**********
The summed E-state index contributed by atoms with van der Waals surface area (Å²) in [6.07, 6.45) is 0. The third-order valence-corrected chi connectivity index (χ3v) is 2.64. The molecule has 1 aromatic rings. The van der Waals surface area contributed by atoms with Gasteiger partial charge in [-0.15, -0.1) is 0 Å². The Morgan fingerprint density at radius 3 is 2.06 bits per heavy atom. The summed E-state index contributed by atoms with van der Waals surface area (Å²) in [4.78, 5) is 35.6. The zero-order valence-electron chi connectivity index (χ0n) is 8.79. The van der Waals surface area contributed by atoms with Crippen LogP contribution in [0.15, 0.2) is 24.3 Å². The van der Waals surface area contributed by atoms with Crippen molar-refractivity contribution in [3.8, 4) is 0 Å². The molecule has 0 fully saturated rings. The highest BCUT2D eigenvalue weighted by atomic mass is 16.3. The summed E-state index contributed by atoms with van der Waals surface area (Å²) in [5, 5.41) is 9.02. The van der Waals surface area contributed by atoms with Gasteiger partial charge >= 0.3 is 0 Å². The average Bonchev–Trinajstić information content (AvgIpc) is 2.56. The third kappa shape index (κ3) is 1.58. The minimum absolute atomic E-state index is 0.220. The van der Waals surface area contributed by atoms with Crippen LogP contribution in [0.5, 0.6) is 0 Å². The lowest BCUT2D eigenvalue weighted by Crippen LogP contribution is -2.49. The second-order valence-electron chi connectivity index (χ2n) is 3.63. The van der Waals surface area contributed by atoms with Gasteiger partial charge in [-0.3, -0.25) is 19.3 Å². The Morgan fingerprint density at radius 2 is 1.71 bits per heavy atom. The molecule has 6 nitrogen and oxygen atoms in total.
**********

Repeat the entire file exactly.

The summed E-state index contributed by atoms with van der Waals surface area (Å²) in [6.07, 6.45) is 0. The third-order valence-corrected chi connectivity index (χ3v) is 2.64. The molecule has 1 aromatic rings. The van der Waals surface area contributed by atoms with Gasteiger partial charge in [-0.15, -0.1) is 0 Å². The Morgan fingerprint density at radius 3 is 2.06 bits per heavy atom. The summed E-state index contributed by atoms with van der Waals surface area (Å²) in [4.78, 5) is 35.6. The zero-order valence-electron chi connectivity index (χ0n) is 8.79. The van der Waals surface area contributed by atoms with Crippen LogP contribution in [0.15, 0.2) is 24.3 Å². The van der Waals surface area contributed by atoms with Crippen molar-refractivity contribution in [3.8, 4) is 0 Å². The molecule has 0 fully saturated rings. The highest BCUT2D eigenvalue weighted by atomic mass is 16.3. The summed E-state index contributed by atoms with van der Waals surface area (Å²) in [5, 5.41) is 9.02. The van der Waals surface area contributed by atoms with Gasteiger partial charge >= 0.3 is 0 Å². The average Bonchev–Trinajstić information content (AvgIpc) is 2.56. The third kappa shape index (κ3) is 1.58. The minimum absolute atomic E-state index is 0.220. The van der Waals surface area contributed by atoms with Crippen LogP contribution in [0.5, 0.6) is 0 Å². The lowest BCUT2D eigenvalue weighted by Crippen LogP contribution is -2.49. The second-order valence-electron chi connectivity index (χ2n) is 3.63. The van der Waals surface area contributed by atoms with Gasteiger partial charge in [-0.3, -0.25) is 19.3 Å². The Morgan fingerprint density at radius 2 is 1.71 bits per heavy atom. The molecule has 6 nitrogen and oxygen atoms in total.